John Cena is the New York Yankees of professional wrestling.
The sentiment was spoken last night on Monday Night Raw by white-hot superstar CM Punk. The words were written back on May 10 by yours truly.
In my debut article here on Bleacher Report, I presented a theory as to why John Cena long-anticipated “heel turn” had, in fact, already happened. You can read the entire article here.
In case you don’t have time to read the whole thing (I’ll admit, it’s on the long side), I’ll summarize. Basically, my criteria for what makes a face and what makes a heel is entirely dependent on fan reaction. Heels can be rule-breakers during kid-friendly eras, like The Million Dollar Man or Dolph Ziggler, or guys who are holier-than-thou during more mature eras, like Bret Hart in 1997 or Kurt Angle in 2000.
Since at least half and often the majority of the crowd boos Cena on a nightly basis, he is therefore, in my opinion, a heel.
I wrote that Cena is a new kind of heel; he (kayfabe) is better than everyone else in the ring, has the most money invested in him by the company, and wins the vast majority of his matches to the point where it becomes annoying for the fans.
These are by and large the same reasons the Yankees are the most despised team in baseball, as well as one of the most beloved. There are fans that have a vested rooting interest in them, while everyone else wants to see someone else have a chance to raise the gold.
The Yankees are the only team in Major League Baseball with an entire fan base of folks dedicated to rooting against them (the so-called Yankee Haters). Likewise, John Cena is the only WWE superstar (or is it wrestler again?) with an entire group of anti-fans that just want to see him lose. To anybody.
Anyway, not to pull the ol’ Bobby Heenan and say I told you so, but it now looks like WWE may be heading down this very path. John Cena, like Derek Jeter, says and does all the right things, and has the titles to back him up, yet both still catch heat everywhere they go.
The question is: does WWE secretly scour Bleacher Report and other wrestling websites for ideas and to get a sense of what the average fan thinks of the product?
Did CM Punk or someone from WWE come across this article two months ago and think it would make only too much sense to use my words as ammunition against Cena in his hometown of Boston?
Please don’t get me wrong. Like I said, this article isn’t to say I told you so, nor is it an attempt to show how smart I am by writing something that was actually incorporated into an epic CM Punk promo.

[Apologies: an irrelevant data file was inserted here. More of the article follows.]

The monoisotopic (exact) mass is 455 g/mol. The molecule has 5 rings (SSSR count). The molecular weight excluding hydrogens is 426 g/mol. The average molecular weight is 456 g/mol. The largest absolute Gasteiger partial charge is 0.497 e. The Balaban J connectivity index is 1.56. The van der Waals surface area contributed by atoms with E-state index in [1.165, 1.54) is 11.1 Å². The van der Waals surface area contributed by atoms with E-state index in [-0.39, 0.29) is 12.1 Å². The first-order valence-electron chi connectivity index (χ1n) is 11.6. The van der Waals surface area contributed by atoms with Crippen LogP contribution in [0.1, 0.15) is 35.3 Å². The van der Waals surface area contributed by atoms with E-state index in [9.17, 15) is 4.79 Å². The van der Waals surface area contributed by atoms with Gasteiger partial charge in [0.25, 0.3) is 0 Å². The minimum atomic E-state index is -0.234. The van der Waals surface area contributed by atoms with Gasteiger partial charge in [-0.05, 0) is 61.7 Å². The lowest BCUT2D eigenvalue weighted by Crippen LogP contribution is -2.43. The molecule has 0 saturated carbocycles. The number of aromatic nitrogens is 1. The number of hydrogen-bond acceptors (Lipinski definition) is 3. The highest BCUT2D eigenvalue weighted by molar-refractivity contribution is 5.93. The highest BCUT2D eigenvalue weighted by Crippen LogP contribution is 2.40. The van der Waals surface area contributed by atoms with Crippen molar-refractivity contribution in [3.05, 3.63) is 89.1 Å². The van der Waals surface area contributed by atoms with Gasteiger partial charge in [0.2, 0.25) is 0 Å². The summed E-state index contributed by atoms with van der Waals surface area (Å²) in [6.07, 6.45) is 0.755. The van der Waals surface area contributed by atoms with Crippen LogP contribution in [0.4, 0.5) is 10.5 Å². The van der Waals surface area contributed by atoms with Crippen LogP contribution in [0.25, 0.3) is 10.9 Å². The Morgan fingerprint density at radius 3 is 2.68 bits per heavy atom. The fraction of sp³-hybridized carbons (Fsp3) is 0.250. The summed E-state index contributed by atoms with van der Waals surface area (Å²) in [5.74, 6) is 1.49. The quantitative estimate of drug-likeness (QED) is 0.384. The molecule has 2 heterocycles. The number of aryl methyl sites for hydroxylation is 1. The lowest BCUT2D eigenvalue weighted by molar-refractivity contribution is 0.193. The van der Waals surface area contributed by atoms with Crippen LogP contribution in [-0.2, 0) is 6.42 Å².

When the words came out of Punk’s mouth last night, I was excited for an entirely different reason. Of course, there was the “Holy S***, I wrote that!” moment. But more importantly, there was a sense of exhilaration because the WWE seems to have found its edge again with some truly groundbreaking stuff.
Best of all, there’s a chance the company has turned to us, the IWC, in looking for ways to turn things around.
It’s 2011, and it’s time to stop looking solely at ratings as a benchmark for where the wrestling business stands. Just as “wrestling matters,” Tweets and YouTube views matter.
Guys like CM Punk and Zack Ryder get that, and I have no doubt Vince McMahon gets it, too. McMahon didn’t make his fortune by being aloof. Even though his character may be portrayed as someone who is over the hill and “doesn’t know how to build a superstar in 2011” right now, rest assured that McMahon still has his finger on the pulse. He’s certainly heard enough “We Want Ryder” chants to figure out where they’re coming from.
I’ve always said that when wrestling hits the mainstream again, it won’t be because of a revival of the Attitude Era. That was a fad from a time long past. Think of how much has changed politically, economically, socially, and technologically, since the late 1990’s. In this day of reality television, instant gratification, and the 24/7 news cycle, WWE may finally be on the cusp of finding its place in this frenetic landscape.
Despite what Eric Bischoff may believe or wants us to think he believes, the Internet matters today more than ever. Maybe CM Punk read my article and decided to drop that line on Cena last night. Maybe he didn’t. In fact, he probably didn’t. I’m no great wordsmith that my analogies couldn’t be thought up by anyone else, especially one that’s fairly obvious.
But what is undeniable is that over these past few weeks, WWE and the IWC have been closer to the same page than ever before. That can only be good for business.
And that’s great for wrestling fans.